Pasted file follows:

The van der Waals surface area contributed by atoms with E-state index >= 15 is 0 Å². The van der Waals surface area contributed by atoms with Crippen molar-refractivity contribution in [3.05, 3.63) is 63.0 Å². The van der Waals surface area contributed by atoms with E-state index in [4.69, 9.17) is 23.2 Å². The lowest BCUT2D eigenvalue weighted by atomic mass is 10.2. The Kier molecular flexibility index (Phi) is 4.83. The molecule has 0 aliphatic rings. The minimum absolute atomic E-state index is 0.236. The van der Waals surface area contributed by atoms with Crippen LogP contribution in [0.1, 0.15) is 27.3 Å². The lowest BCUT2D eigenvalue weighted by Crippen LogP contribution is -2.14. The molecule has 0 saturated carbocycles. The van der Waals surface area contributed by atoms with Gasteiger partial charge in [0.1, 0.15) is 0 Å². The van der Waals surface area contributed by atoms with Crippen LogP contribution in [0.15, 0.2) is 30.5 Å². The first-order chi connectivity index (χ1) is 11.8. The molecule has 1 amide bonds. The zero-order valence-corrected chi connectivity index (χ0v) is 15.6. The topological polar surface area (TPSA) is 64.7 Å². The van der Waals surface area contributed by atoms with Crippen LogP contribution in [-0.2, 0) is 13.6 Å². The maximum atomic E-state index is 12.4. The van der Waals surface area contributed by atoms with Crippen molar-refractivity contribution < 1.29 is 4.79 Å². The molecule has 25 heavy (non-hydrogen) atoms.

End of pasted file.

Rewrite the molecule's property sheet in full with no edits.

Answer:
The van der Waals surface area contributed by atoms with E-state index >= 15 is 0 Å². The van der Waals surface area contributed by atoms with Crippen molar-refractivity contribution in [3.05, 3.63) is 63.0 Å². The van der Waals surface area contributed by atoms with E-state index in [4.69, 9.17) is 23.2 Å². The lowest BCUT2D eigenvalue weighted by atomic mass is 10.2. The Kier molecular flexibility index (Phi) is 4.83. The molecule has 0 aliphatic rings. The minimum absolute atomic E-state index is 0.236. The van der Waals surface area contributed by atoms with Crippen LogP contribution in [0.1, 0.15) is 27.3 Å². The lowest BCUT2D eigenvalue weighted by Crippen LogP contribution is -2.14. The molecule has 0 saturated carbocycles. The van der Waals surface area contributed by atoms with Gasteiger partial charge in [0.1, 0.15) is 0 Å². The van der Waals surface area contributed by atoms with Crippen LogP contribution in [0.15, 0.2) is 30.5 Å². The first-order chi connectivity index (χ1) is 11.8. The molecule has 1 amide bonds. The zero-order valence-corrected chi connectivity index (χ0v) is 15.6. The topological polar surface area (TPSA) is 64.7 Å². The van der Waals surface area contributed by atoms with Crippen LogP contribution in [-0.2, 0) is 13.6 Å². The maximum atomic E-state index is 12.4. The van der Waals surface area contributed by atoms with Crippen molar-refractivity contribution < 1.29 is 4.79 Å². The molecule has 25 heavy (non-hydrogen) atoms.